Initial Method

A baseline for comparative purposes was established using a commonly used gradient and flow rate. The initial method details are as follows: mobile phase A was held at 95% for the first 0.3 min, then decreased to 5% over the next 0.5 min, and held at that level for 0.7 min. Mobile phase A was then increased over the next 0.1 min back to 95% and held for an additional 1.4 min, yielding a 3.0-min method. The flow rate was constant at 500 µL/min for the duration of the method. The column was a Fortis C18 (30 mm × 2.1 mm, 5-µm dp). Tuning of the compounds to obtain precursor and product ion, collision energy, and declustering potential information was performed beforehand and used to generate the multiple reaction monitoring (MRM) methods. All compounds were ionized in positive mode. Using these standard conditions, the analytes were eluted between 2.3 and 2.6 min (Figure 1a) with an injection-to-injection time of 3.4 min after Analyst software "think time" and autosampler arm movement were included.

Figure 1: Comparison of retention times by method. Blue = carbutamide, red = imipramine, green = verapamil, grey = carbmazepine. Shown are (a) a 3-min method at a 500-µL/min flow rate with a 400-µL delay volume representing the mixing chamber; (b) a 2-min method at 500 µL/min with the mixing chamber removed; (c) a 1.5-min method at 500 µL/min with a 0.2-min gradient; and (d) a 0.95-min method at 1000 µL/min with a 0.2-min gradient.

Method Changes — HPLC

The first modification investigated was a reduction of the system dead volume. We began with the biggest source of dead volume in this system: the HPLC instrument. Agilent has previously documented how to reduce the dead volumes of its 1100 and 1200 series HPLC systems (5). The detailed procedure involves bypassing both the mixing chamber and dampener. For the work done in these studies, only the mixing chamber was bypassed because the dampener is required to read and report the pressure on the 1100 series HPLC system. In the case of the 1200 series HPLC system, the dampener is not used to measure the system pressure and can therefore be bypassed as an additional option for reducing delay volume. This single adjustment reduced the retention time, as compared to the baseline method, by almost a full minute, with the analytes eluted between 1.4 and 1.7 min (Figure 1b). This would allow an analyst to end the method at 2.0 min, yielding a method capable of 2.4-min injection-to-injection times. It should be noted that to recreate the 400-µL mixing chamber volume on the HPLC system of the initial method, a piece of wide-bore tubing of the same volume was used because our mixing chambers were previously discarded and unavailable for use in testing.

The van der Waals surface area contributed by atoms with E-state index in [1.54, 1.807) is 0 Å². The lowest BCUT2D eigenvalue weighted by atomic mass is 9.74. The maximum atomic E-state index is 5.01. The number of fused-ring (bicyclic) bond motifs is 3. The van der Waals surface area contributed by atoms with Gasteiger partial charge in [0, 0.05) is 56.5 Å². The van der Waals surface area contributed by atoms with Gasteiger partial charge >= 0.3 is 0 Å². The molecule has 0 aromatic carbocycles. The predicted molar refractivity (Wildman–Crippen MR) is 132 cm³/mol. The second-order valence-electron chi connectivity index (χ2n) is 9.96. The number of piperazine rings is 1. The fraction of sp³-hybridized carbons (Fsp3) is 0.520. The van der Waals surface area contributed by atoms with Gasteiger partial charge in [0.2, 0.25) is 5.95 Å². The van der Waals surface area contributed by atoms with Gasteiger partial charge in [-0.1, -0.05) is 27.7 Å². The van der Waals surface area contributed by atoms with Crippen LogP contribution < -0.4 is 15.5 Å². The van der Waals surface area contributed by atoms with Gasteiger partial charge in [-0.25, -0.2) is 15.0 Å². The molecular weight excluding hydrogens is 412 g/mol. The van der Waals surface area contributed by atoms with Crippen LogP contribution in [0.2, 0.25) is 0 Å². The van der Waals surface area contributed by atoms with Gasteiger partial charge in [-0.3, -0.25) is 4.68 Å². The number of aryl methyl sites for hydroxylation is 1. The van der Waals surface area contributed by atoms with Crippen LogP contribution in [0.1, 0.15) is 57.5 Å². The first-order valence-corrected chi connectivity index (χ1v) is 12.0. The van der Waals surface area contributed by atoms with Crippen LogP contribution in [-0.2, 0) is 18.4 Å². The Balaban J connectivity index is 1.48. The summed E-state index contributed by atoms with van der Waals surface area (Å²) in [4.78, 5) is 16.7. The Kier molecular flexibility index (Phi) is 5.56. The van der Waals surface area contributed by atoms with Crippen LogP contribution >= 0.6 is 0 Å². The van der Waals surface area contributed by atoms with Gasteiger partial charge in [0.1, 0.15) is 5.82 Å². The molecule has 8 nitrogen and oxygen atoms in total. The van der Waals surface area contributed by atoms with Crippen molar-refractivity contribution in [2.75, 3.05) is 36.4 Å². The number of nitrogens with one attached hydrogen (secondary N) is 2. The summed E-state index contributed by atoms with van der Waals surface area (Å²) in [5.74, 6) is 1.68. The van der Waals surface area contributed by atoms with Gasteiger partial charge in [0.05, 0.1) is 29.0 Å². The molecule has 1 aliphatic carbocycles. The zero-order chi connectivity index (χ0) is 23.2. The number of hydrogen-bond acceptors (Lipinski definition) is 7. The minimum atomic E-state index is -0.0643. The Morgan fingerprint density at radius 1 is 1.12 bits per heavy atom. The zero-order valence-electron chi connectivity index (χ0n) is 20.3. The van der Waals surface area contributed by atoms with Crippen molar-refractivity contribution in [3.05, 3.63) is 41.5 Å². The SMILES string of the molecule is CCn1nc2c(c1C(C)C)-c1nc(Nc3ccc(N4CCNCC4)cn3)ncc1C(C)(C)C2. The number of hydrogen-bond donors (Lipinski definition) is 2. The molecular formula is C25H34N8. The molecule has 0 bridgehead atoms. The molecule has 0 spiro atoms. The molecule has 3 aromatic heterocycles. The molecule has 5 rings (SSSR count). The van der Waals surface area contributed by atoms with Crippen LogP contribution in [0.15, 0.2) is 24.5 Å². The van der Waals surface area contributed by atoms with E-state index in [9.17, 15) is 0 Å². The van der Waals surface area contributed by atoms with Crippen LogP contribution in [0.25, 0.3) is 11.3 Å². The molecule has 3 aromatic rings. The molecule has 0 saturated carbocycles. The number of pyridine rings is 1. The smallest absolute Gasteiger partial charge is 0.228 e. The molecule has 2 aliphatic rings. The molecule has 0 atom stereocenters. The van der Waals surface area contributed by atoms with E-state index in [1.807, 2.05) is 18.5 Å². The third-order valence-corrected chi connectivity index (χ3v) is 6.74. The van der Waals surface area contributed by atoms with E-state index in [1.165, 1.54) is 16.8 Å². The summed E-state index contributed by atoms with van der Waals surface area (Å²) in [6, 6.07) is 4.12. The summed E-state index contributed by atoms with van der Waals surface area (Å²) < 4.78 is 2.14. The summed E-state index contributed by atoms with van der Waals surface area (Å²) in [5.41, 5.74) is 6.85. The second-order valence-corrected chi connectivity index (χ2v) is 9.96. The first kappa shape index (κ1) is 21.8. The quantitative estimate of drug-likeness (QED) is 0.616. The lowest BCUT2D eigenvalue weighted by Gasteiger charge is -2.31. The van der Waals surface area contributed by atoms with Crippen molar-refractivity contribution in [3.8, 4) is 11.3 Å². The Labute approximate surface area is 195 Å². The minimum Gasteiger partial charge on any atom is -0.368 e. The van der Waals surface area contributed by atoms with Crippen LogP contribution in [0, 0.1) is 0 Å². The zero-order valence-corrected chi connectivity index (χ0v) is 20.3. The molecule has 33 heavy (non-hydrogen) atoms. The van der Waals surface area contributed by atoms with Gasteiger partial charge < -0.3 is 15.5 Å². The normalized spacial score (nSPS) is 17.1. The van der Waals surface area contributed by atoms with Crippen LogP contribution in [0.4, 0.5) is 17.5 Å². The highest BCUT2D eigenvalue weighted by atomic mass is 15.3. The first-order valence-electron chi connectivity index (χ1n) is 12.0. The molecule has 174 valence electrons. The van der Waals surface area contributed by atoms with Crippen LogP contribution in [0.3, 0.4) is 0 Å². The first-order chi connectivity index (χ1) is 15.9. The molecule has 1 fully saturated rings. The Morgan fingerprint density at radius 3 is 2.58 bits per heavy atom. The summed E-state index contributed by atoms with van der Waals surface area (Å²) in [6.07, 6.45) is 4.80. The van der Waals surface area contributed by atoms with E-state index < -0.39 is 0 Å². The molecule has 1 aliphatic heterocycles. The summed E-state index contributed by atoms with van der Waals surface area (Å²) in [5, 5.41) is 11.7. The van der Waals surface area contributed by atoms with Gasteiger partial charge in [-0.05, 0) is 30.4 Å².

Peaks were being eluted around 1.5 min into the method, so the next alteration was to the gradient profile. We wanted to take advantage of the software "think time" between when one injection ends and the next one starts by returning to original conditions at the very end of the method, allowing the system to re-equilibrate during that "think time." Various gradient profiles were tested before settling on the following: Mobile phase A was held at 95% for the first 0.05 min, decreased to 2% over the next 0.1 min, where it was held for 0.55 min, then increased back to 95% over the next 0.05 min for an additional 0.75 min, resulting in a 1.5-min method. This adjustment reduced the retention times of the analytes to 0.9 and 1.2 min (Figure 1c), and yields a method capable of a 1.9-min injection-to-injection time.

Method Changes — Mass Spectrometer

The next parameter that was adjusted was the flow rate. There is no doubt that increasing the flow rate reduces the elution time. At some point, however, the higher flow may result in a loss of sensitivity. The vendor states that the operating flow range for the API-3000 ESI source is 40–1000 µL/min. The potential loss of sensitivity at higher flow rates was tested by repeat injections of the analytes at flow rates of 500, 750, and 1000 µL/min. The peak areas at each flow rate were then averaged and compared (Figure 2). Increasing the flow rate from 500 to 750 µL/min resulted in an average reduction in response of 21%. Carbutamide had the largest reduction, at 25%, and imipramine had the lowest reduction, at 16%. The flow rate of 1000 µL/min resulted in an average reduction in response of 34%. Carbamazepine had the largest reduction in peak area, at 43%, and verapamil had the lowest reduction, at 24%. Additional tests were performed using in-house compounds under these same conditions, and similar results were obtained. These data were subsequently used to determine the overall reduction in sensitivity and the effect on our ability to detect compounds in our absorption, distribution, metabolism, and excretion (ADME) assays. This analysis determined that moving from 500 to 1000 µL/min would have minimal impact (<5%) on the number of compounds not detected, and the benefit of reduced analytical run times far exceeded the small reduction in the percentage of compounds not detected.